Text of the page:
Ah, Americanness. Today, a word so hard to define. A word that conjures images of a nation divided, of a broad and growing gulf between opposing visions of just what America is and should be. But viewed through Walker Evans' lens, the eponymous exhibition at SFMOMA seems to say, America was once a united place, brought together by the charming features of small towns, misspelled placards, roadside advertising and cluttered window displays.
The problem, of course, is that America was never one united place. Evans himself captured this: One photograph from 1936 is titled Negroes’ Church, South Carolina while another from the same year is titled, simply, Wooden Church, South Carolina. The very premise of Evans’ work for the Farm Security Administration was to document -- for those unable to witness it firsthand -- the plight of poor American farmers in the heartland. Roy Stryker, head of the FSA’s Information Division, called it “introducing America to Americans.”
With approximately 400 objects on its exhibition checklist, SFMOMA’s Walker Evans retrospective spreads across both the Snøhetta and Botta sections of the museum’s third floor. Admittedly, it’s a lot to take in, even in an era when we can spend hours scrolling through Instagram, blinking past hundreds -- if not thousands -- of pictures a day.
Walker Evans is not organized chronologically, but thematically, grouping works by subject matter across the photographer’s 50-year career. The first show organized by the museum’s new senior curator of photography, Clément Chéroux, makes an argument for the late, great photographer’s particular focus on both vernacular subject matter (main streets, storefronts, hand-lettered signs, ordinary people and utilitarian objects) and vernacular methods of capturing those images.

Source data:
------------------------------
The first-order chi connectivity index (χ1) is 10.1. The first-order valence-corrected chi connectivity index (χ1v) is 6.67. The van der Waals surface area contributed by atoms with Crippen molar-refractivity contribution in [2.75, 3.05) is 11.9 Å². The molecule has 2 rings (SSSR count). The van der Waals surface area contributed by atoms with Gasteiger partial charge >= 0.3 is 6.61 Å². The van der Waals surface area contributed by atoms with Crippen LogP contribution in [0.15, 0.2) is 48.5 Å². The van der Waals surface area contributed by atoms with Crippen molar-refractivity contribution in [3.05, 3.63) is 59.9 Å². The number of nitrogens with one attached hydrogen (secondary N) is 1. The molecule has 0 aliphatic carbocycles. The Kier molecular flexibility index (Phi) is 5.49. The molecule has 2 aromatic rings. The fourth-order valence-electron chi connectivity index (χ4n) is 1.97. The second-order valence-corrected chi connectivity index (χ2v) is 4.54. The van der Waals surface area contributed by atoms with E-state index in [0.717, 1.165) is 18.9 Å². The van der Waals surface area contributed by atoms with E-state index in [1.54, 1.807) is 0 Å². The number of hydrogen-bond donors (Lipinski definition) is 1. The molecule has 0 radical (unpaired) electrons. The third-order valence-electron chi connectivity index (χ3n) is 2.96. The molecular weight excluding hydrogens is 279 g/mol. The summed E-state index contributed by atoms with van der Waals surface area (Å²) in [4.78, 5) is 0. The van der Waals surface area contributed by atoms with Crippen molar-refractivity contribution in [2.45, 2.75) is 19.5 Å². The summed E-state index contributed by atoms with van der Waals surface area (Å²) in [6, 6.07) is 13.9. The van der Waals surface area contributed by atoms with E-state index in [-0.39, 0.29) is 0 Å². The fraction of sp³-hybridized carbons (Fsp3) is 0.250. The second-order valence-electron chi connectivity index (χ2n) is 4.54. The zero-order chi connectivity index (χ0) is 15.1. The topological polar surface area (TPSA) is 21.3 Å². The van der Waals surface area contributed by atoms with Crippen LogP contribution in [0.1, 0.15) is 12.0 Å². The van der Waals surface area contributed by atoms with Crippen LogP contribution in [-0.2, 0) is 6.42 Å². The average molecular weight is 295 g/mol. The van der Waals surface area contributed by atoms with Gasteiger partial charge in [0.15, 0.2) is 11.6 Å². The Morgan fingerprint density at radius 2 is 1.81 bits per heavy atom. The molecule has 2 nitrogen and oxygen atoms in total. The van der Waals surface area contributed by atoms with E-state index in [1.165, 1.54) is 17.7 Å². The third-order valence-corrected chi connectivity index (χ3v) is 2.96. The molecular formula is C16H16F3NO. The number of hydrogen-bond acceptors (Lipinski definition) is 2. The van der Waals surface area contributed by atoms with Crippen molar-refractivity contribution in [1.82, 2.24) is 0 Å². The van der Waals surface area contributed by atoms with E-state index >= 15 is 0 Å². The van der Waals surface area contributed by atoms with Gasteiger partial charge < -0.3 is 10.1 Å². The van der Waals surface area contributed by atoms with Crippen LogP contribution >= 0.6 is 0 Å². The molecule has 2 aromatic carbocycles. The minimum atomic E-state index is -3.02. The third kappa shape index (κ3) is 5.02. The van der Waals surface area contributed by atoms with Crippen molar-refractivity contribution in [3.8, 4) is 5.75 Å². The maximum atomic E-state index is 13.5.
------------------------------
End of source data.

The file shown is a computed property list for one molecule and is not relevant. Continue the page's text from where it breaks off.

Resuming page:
In terms of expanding knowledge of Evans’ oeuvre beyond his most famous image (his 1936 FSA photograph of Allie Mae Burroughs), Walker Evans provides multiple (too many?) examples of other bodies of work. See his early angular images of New York City and his street photography, along with secret-camera snaps of unassuming subway passengers. Previously unknown to me: his catalog-like pictures of various hand tools. And paintings! Did you know Walker Evans sometimes painted?
Perhaps the most interesting sections demonstrate Evans’ preoccupation not with a spick-and-span version of Main Street America (though one such photograph was adapted into a 1942 government propaganda poster), but with the darker underbelly of American capitalism.